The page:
Thanks for your speedy reply yesterday. After reading all of the correspondence from the civil service and others on the vexing question of the white bourbon it was clear to me that it would help a lot of
people to get to the bottom of this particular mystery. I decided to go straight to the horse's mouth and write to the customer services people at United Biscuits.
According to the makers it's a Dark Vanilla Cream Finger. I think I preferred it when it was called a White Bourbon but I suppose its nice to know that it tastes of vanilla. I've included the email from McVities below.
"Thank you for your e-mail regarding the above. The biscuit that looks like 2 miniature Hobnobs stuck together with soft brown filling is a Fudge Brownie Cream. The one that looks like bourbon creams but have a white filling is a Dark Vanilla Cream Finger."
|Nicey replies: 'Fudge Brownie Cream' in a Rover tin, its a bit transatlantic for a British institution isn't it, no wonder they kept the name under wraps! I bet they used 'White Bourbon' as its project name when it was in development in secret underground biscuit caves, and all McVities/Crawfords operatives have all had 'Dark Vanilla Cream Finger' drummed into them. |
Here at my office we are kept well fed with supplies of McVities Crawfords Rover 1kg selection packs. Some of the biscuits are particularly nice and while we can spot a bourbon or custard cream quite easily some of the other biscuits are harder to identify. I wonder, do you know what are the usual biscuits in a pack of Rovers? We're really puzzled by the ones that look like two mini hobnobs with a soft brown filling, and the ones that look like bourbon creams but have a white filling.
|Nicey replies: Excellent probing questions indeed. Yes the oat sandwhich one also turned up in the lovely retro selection tin that McVities did at Christmas called 'Baked to Perfection' which had pictures of old biscuit tins from the 1920 - 1940s. I don't know what its called but I think it has bits of hazelnuts in it and is really fairly posh for the Rover selection. At a push I would say its an 'oat and hazelnut chocolate cream sandwich'. The 'white cream bourbon' was the subject of a totally informal investigation by some members of the civil service last year, who were trying to find out how these biscuits kept turning up at meetings. I think if you trawl the site a bit via the search box you'll turn up some mails about them. |
This morning with tea at elevensies we had some Mr.Kipling Apple pies with custard and a lattice pastry top which were quite superb. But by 3pm they had all gone so we (the management & I) tucked into our biccy tin. Our dilemma is now should we buy more of the apple & custard pies or should we think of our waistlines?
Regarding cream teas in devon & cornwall I can thoroughly recommend the ones served at the Lee Abbey tea rooms at Lee Bay near the Valley of Rocks by Lynton - they are so good that on occasions we have had to opt for the mini-tea which has only one scone if we to reserve room for dinner.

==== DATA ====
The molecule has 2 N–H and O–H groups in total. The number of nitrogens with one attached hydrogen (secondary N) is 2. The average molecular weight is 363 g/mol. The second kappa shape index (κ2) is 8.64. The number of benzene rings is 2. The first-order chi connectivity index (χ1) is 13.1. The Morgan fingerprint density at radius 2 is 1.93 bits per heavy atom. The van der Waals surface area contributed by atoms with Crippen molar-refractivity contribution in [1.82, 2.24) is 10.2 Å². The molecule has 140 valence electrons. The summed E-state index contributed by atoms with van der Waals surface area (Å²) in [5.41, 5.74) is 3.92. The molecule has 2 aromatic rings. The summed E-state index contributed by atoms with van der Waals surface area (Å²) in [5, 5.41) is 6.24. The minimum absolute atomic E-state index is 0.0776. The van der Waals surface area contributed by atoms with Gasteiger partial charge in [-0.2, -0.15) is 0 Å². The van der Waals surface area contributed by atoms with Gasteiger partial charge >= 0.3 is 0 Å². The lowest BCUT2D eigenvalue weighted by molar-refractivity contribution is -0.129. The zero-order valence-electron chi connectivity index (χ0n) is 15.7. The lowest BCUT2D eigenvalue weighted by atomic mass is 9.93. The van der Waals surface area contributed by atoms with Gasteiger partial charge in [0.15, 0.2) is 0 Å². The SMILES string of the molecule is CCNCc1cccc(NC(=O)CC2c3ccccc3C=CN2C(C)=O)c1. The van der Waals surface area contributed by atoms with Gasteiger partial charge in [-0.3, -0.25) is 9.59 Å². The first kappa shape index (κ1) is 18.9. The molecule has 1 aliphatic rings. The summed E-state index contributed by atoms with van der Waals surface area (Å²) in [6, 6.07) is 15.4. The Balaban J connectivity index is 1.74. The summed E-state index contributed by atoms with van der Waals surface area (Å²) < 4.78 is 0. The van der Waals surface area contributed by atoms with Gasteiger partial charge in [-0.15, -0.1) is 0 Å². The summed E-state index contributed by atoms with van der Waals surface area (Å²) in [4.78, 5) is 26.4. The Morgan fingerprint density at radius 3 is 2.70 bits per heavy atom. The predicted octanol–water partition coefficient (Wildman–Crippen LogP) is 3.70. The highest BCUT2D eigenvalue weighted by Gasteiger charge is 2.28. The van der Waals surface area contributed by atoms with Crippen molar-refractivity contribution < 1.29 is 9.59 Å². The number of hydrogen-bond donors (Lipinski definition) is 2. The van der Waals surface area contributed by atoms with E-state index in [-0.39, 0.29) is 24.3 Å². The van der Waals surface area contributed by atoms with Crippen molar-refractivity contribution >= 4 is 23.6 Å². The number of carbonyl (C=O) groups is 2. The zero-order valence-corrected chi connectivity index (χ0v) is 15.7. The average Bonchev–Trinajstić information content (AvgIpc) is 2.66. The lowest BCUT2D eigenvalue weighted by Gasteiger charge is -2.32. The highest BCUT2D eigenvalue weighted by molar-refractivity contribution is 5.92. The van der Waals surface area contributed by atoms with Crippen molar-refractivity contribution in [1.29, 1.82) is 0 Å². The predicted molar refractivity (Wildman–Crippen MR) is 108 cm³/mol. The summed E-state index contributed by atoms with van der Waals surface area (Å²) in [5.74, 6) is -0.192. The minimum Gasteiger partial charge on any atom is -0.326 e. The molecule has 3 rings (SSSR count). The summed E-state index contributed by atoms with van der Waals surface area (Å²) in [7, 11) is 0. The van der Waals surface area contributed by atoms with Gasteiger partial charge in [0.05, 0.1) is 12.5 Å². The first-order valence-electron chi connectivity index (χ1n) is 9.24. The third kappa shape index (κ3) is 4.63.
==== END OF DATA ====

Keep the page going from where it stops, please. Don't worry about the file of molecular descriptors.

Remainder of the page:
|Nicey replies: I always advise in these situations just steaming into them in the hope that you'll get sick of them. Mind you biscuit enthusiast Andrew who I used to work with tried that with Double Coat Tim Tams, but the whole thing got away from him. Last I heard he had enrolled in the local gym and lost two and half stone.
I'm sure I had a cream tea near the valley of the rocks years ago, it was a long time ago but it was a good one.
||Please can you help me locate the whereabouts of a biscuit which I have a terrible craving for but cannot find anywhere. They are manufactured by Burtons and are called Jamboree biscuits. They were a gorgeous biscuit covered with coconut dipped marshmellow, with a line of jam down the middle, they came in pink, white and apricot.|
Thanks, Natalie Mann
|Nicey replies: Well if you are really set on getting some Burtons ones then try the old corner shop and petrol station search. You can often turn stuff here that isn't to found on the supermarket shelves.
Other than that you could settle for Jacobs Mallows which are basically the same thing and available in the big supermarkets.
||So that's what those little silver balls are - no wonder they break my teeth when I try to eat them....|
I probably bake a batch of fairy cakes about every 2 - 3 weeks for the teenage members of the household and their friends. These cakes are topped always with icing (usually pink or yellow) and variously with dolly mixtures, jelly sweets, mini-eggs at Easter time, or whatever else I can think of to ring the changes. Lakeland also do some very sweet little seasonal icing sugar pictures which are very popular. In fact, I think you should do a link up with Lakeland as they sell all sorts of things associated with nicecupsofteaandsitdowns.
Regards to The Wife and Junior Members.
|Nicey replies: We love our Lakeland fat separating jug, its got nothing to do with sit downs but The Wife does like making chicken stock.
I can see me having to make some Fairy cakes in the next day or two as I spent most of Friday thinking about them for the book. The application of mini-eggs to cakes is very underrated. I can see a plan forming..